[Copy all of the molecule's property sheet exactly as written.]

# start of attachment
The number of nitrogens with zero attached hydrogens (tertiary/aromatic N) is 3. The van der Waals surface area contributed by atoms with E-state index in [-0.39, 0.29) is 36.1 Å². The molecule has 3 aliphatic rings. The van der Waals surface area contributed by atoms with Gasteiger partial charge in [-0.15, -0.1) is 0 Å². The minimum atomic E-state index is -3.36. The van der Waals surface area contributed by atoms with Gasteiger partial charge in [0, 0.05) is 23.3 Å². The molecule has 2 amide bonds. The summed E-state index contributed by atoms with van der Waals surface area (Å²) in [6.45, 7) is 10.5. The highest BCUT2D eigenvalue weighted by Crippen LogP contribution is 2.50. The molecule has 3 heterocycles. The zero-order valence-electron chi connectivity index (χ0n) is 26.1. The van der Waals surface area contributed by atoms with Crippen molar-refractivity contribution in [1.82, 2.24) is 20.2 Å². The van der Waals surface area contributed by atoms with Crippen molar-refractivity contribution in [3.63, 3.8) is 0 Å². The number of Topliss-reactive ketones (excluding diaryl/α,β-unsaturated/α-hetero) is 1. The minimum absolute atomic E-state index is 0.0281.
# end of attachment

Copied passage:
The number of nitrogens with zero attached hydrogens (tertiary/aromatic N) is 3. The van der Waals surface area contributed by atoms with E-state index in [-0.39, 0.29) is 36.1 Å². The molecule has 3 aliphatic rings. The van der Waals surface area contributed by atoms with Gasteiger partial charge in [-0.15, -0.1) is 0 Å². The minimum atomic E-state index is -3.36. The van der Waals surface area contributed by atoms with Gasteiger partial charge in [0, 0.05) is 23.3 Å². The molecule has 2 amide bonds. The summed E-state index contributed by atoms with van der Waals surface area (Å²) in [6.45, 7) is 10.5. The highest BCUT2D eigenvalue weighted by Crippen LogP contribution is 2.50. The molecule has 3 heterocycles. The zero-order valence-electron chi connectivity index (χ0n) is 26.1. The van der Waals surface area contributed by atoms with Crippen molar-refractivity contribution in [1.82, 2.24) is 20.2 Å². The van der Waals surface area contributed by atoms with Crippen molar-refractivity contribution in [3.63, 3.8) is 0 Å². The number of Topliss-reactive ketones (excluding diaryl/α,β-unsaturated/α-hetero) is 1. The minimum absolute atomic E-state index is 0.0281.